Ultimately, the urgency to unite under an umbrella organization for the sake of maintaining Written & Performing Arts in Northwest Indiana while advancing fine arts education led ViVace Assai to become incorporated as a 501(c3) non-profit association in Michigan City. 


The association’s name comes from two Italian musical terms. ViVace is generally given as an instruction to sing or perform a piece “energetically,” or “lively.” Assai can mean “even more so.” In a way, the name actually reflects the purpose of the organization itself (unintentionally!!!) – to rally students and families with the most energetic and enthusiastic artists working across music, theatre, and literature. Help ViVace change someone’s world for a day (or more!) – join the cause, support what you can, and build new opportunities with VAi whenever possible.


*** Special Note *** Our website changed recently, and we are now getting around to uploading the latest information and events. PLEASE BE PATIENT as our entire site is revamped, modified, and updated. Please understand, even after a successful new launch of our website in 2017, this domain will constantly be updating information and events in an attempt to bring the latest news from school districts, orchestras, and other non-profits around the region directly to you. If you know of anyone else or any other programs in the region fighting for the arts that did not end up on our site, PLEASE send us an email or quickly fill out the contact form to make an introduction! 
“When anxiety rises in the morning, passions are laid to rest . . .


As an educator in the No Child Left Behind era, I cannot express how many times students have shared with me just how powerful music was for them, or that a particular music class was one of the only things ‘keeping them in school.’  I am thankful and blessed to teach a subject that has a natural charm and appeal in and of itself, but with each recollection from students making a grateful claim about music looking back on the previous year(s), my profession became a little more disheartening over the years.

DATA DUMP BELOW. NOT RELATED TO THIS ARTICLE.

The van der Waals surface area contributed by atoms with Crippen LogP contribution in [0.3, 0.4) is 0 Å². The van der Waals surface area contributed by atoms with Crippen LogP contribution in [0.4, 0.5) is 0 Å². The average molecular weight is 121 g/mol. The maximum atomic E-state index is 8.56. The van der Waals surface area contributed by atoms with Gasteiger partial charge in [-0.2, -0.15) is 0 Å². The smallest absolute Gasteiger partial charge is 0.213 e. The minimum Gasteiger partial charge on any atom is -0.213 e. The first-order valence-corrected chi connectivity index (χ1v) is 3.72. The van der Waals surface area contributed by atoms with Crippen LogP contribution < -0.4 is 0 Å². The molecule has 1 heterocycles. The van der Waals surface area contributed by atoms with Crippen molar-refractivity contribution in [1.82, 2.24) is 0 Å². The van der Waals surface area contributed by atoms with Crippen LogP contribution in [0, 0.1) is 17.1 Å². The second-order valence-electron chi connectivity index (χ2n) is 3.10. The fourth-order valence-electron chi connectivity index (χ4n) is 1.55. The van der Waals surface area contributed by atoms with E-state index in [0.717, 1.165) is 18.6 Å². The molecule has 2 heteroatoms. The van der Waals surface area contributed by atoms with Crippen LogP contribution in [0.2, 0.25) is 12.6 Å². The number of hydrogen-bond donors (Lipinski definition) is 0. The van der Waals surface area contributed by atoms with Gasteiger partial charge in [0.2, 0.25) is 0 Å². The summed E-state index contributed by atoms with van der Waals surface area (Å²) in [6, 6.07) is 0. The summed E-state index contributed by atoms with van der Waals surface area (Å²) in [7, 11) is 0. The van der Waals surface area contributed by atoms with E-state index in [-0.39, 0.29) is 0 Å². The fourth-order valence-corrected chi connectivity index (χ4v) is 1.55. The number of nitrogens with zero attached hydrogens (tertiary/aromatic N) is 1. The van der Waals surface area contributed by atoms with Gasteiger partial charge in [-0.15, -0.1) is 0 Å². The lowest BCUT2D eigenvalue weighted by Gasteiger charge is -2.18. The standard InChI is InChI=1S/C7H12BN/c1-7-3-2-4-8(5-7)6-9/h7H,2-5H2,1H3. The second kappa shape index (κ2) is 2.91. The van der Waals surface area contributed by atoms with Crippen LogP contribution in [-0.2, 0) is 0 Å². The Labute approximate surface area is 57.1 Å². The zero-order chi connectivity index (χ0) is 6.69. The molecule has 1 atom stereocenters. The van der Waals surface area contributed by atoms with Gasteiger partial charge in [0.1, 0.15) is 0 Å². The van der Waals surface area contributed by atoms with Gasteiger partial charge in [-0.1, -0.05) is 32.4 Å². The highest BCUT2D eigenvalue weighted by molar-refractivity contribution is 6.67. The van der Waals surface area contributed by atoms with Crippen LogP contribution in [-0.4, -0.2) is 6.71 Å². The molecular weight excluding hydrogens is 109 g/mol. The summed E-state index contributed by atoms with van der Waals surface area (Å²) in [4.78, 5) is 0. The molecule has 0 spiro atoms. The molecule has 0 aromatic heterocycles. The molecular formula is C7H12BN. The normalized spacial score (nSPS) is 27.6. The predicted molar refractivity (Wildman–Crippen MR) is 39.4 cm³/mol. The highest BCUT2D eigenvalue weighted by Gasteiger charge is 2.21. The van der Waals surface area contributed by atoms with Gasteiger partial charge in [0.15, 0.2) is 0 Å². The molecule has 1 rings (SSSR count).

I was glad music became such an integral part of my students’ experiences in school, and I knew Northwest Indiana could offer numerous performing arts opportunities and educational events as well, but I rarely ever relayed that information back to my students! Part of me always wondered how my experiences would have changed in high school if I KNEW about all these additional arts opportunities around the region.


As educational priorities shifted to emphasize state-standardized testing, a lot of performing arts programs began struggling across the region. With younger generations becoming seemingly less and less motivated I also wondered what we could do to shake them up a bit – to revitalize our music programs as well as their passion and to keep them engaged in the arts (or even day to day life). Looking back, I suppose those are the reasons, at least for me, that established the groundwork and the desire for an association like ViVace Assai.